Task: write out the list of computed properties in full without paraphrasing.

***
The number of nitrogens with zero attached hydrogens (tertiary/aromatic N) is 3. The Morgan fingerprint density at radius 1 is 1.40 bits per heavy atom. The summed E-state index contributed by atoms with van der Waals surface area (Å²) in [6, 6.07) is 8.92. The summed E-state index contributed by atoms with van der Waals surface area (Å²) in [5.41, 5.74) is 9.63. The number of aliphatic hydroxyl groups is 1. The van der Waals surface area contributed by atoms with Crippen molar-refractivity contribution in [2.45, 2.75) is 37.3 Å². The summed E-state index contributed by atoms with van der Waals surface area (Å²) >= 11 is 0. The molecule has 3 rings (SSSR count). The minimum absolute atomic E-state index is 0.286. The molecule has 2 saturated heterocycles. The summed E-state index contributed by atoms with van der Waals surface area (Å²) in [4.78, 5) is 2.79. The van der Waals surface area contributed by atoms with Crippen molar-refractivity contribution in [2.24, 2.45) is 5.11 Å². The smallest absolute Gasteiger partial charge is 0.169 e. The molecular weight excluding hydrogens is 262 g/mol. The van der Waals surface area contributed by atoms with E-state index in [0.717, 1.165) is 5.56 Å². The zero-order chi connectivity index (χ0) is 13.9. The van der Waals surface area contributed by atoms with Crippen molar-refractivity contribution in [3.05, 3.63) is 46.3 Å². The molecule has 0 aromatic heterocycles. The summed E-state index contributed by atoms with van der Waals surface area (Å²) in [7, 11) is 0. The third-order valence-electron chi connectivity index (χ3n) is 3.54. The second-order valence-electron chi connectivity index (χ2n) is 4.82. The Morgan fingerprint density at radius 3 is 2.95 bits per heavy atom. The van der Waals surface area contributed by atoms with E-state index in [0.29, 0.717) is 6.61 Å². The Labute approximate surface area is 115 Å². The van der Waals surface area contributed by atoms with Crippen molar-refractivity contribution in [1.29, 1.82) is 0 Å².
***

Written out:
The number of nitrogens with zero attached hydrogens (tertiary/aromatic N) is 3. The Morgan fingerprint density at radius 1 is 1.40 bits per heavy atom. The summed E-state index contributed by atoms with van der Waals surface area (Å²) in [6, 6.07) is 8.92. The summed E-state index contributed by atoms with van der Waals surface area (Å²) in [5.41, 5.74) is 9.63. The number of aliphatic hydroxyl groups is 1. The van der Waals surface area contributed by atoms with Crippen molar-refractivity contribution in [2.45, 2.75) is 37.3 Å². The summed E-state index contributed by atoms with van der Waals surface area (Å²) >= 11 is 0. The molecule has 3 rings (SSSR count). The minimum absolute atomic E-state index is 0.286. The molecule has 2 saturated heterocycles. The summed E-state index contributed by atoms with van der Waals surface area (Å²) in [4.78, 5) is 2.79. The van der Waals surface area contributed by atoms with Crippen molar-refractivity contribution in [2.24, 2.45) is 5.11 Å². The smallest absolute Gasteiger partial charge is 0.169 e. The molecular weight excluding hydrogens is 262 g/mol. The van der Waals surface area contributed by atoms with E-state index in [0.717, 1.165) is 5.56 Å². The zero-order chi connectivity index (χ0) is 13.9. The van der Waals surface area contributed by atoms with Crippen molar-refractivity contribution in [3.05, 3.63) is 46.3 Å². The molecule has 0 aromatic heterocycles. The summed E-state index contributed by atoms with van der Waals surface area (Å²) in [7, 11) is 0. The third-order valence-electron chi connectivity index (χ3n) is 3.54. The second-order valence-electron chi connectivity index (χ2n) is 4.82. The Morgan fingerprint density at radius 3 is 2.95 bits per heavy atom. The van der Waals surface area contributed by atoms with E-state index in [0.29, 0.717) is 6.61 Å². The Labute approximate surface area is 115 Å². The van der Waals surface area contributed by atoms with Crippen molar-refractivity contribution in [1.29, 1.82) is 0 Å².